St Paul’s Cathedral
St. Paul's Churchyard, London EC4M 8AD

A new cathedral for London

A new cathedral for London

The stones of St. Paul's flew like [grenades], the melting lead running down the streets in a stream, and the very pavements glowing with fiery redness, so as no horse nor man was able to tread on them.
John Evelyn, 4 September 1666

 

St Paul's Cathedral had been given a new west front by Inigo Jones in the 1630s but was still in disrepair. King Charles II had just agreed Christopher Wren’s plans for it in August 1666. On 4 September, fanned by the east wind, the fire reached the Cathedral and was fuelled by wooden scaffolding around it. It burnt completely.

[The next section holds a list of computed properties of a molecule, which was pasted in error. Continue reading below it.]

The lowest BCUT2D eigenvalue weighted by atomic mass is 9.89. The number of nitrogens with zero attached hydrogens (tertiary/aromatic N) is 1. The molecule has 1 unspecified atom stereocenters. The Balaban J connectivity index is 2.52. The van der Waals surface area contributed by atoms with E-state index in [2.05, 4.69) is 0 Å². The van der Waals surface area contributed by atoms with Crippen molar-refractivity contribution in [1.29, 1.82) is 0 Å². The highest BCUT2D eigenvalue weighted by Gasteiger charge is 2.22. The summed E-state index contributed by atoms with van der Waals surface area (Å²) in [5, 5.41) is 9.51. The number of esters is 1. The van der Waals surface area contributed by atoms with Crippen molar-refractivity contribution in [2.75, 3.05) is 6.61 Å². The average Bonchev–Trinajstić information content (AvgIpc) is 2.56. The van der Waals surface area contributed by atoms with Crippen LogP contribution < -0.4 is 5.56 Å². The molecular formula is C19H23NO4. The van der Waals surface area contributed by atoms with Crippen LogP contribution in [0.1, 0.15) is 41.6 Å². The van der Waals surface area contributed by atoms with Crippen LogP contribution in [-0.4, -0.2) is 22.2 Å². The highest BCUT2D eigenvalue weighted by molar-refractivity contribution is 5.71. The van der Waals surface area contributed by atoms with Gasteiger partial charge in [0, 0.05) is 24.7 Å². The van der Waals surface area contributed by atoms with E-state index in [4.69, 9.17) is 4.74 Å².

After the Fire, Wren was commissioned to build a new cathedral "handsome and noble to all the ends of it and to the reputation of the City and the nation”. Work began in 1675 and the last stone was laid in 1708.